Criticism of Darwinian evolution and modern science is finding a hearing among non-Christian groups far beyond American fundamentalist and evangelical creationists.
Postmodern philosophers and scholars involved in the new field of the sociology of science question notions of objectivity that hold that scientific fact is independent of subjective interpretation and the influence of culture, ethnicity,and class, while feminists are also increasingly criticizing Darwinian biology [See July-August ’97 RW for more on this subject].
This “anti-science” mindset has brought such sociology of science scholars into close proximity with creationists and conservatives, in some cases defending the teaching of creation in the classroom, writes Walter Olson in Reason magazine. More recently, these postmodern critiques of science have become popular among believers in the less developed world. Hindu nationalists have been attracted to the Western multiculturalist concepts proclaiming the superiority of “local ways of knowing.”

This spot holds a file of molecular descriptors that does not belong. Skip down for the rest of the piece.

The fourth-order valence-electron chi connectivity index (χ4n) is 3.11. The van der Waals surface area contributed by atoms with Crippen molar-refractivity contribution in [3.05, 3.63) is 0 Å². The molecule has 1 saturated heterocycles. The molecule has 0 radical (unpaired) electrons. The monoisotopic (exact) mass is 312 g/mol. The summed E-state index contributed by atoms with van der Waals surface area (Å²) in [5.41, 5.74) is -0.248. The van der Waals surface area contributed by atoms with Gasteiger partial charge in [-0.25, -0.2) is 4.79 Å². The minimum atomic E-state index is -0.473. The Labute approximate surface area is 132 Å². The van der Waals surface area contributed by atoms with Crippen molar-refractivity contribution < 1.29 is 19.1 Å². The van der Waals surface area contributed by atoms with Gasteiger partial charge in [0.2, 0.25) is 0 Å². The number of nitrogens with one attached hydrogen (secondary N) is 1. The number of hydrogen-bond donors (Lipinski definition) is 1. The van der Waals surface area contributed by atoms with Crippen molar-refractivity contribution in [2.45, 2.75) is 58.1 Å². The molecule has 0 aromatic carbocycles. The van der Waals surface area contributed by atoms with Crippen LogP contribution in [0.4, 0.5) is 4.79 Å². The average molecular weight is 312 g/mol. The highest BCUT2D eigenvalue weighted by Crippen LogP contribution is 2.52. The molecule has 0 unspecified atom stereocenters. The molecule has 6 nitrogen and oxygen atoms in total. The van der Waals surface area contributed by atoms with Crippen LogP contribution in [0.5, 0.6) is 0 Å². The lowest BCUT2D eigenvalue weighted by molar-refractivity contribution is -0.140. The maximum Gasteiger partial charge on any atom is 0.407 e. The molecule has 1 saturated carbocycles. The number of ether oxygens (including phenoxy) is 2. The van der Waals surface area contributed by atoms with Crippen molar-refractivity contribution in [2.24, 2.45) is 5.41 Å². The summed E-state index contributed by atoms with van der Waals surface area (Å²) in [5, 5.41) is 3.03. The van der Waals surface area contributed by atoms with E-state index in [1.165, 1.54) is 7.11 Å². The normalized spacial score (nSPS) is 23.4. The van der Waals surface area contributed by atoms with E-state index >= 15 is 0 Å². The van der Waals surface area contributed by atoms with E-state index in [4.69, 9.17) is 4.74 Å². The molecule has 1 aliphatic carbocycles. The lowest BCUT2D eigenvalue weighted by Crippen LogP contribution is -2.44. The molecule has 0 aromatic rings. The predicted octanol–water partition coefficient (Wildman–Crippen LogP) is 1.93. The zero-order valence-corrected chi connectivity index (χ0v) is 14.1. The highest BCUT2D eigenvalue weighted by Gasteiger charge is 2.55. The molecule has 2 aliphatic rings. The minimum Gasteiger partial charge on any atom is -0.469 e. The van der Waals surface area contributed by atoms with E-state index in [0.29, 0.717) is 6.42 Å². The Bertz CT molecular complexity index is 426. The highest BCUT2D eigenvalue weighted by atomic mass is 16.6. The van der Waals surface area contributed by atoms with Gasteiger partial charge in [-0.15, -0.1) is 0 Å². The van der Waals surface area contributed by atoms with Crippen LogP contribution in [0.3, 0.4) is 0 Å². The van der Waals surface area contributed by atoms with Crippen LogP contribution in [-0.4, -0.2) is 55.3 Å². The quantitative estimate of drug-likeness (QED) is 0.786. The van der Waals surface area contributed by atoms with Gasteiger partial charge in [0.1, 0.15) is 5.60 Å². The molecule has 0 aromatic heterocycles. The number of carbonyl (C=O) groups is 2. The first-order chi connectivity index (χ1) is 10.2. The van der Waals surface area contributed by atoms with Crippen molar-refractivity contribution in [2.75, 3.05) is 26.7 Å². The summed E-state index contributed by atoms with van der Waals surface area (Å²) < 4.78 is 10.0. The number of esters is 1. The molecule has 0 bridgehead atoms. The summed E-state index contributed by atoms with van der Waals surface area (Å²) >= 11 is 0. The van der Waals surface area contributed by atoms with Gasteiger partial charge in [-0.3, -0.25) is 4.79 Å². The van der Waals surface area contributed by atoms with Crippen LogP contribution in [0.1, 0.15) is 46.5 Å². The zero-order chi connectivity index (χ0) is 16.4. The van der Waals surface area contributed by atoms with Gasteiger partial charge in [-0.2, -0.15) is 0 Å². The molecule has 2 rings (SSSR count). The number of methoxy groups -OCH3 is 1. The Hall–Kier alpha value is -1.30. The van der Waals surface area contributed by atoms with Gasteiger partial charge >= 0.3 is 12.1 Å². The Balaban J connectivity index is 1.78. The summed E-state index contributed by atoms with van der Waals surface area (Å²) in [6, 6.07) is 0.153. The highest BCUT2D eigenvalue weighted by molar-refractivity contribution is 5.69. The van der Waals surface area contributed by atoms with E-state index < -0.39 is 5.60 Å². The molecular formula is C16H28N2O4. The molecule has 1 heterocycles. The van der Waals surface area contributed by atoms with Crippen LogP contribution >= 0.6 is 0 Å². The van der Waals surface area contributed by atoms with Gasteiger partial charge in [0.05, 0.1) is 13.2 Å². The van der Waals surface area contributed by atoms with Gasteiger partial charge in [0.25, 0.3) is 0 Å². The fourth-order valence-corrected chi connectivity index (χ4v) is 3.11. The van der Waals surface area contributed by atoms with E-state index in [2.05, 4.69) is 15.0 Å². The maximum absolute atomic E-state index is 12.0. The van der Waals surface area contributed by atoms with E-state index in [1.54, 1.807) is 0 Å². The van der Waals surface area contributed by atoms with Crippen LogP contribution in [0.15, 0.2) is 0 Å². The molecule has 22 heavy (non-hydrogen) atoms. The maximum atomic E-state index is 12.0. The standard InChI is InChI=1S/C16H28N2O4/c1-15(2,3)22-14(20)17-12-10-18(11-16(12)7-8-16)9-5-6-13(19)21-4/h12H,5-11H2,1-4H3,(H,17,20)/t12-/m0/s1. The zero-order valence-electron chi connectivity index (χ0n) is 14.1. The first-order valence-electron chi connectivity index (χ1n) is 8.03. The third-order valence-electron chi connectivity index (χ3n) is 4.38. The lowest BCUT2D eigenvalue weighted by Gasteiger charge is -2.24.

Such ideas have aided the Hindu rightist Bharatiya Janata party in gaining support among intellectuals for reforms of curriculum aimed at “awakening national pride,” such as in promoting a distinctly Vedic mathematics and downgrading algebra with its Islamic-Western associations. Meanwhile in Pakistan, proponents of “Islamic science” and “Islamic epistemology” are citing the work of Western feminist critics of science in their campaign to purge many Western ideas from their schools. In turn, feminist scholars favorably “cite the Islamicists right back” in their own work, writes Olson.
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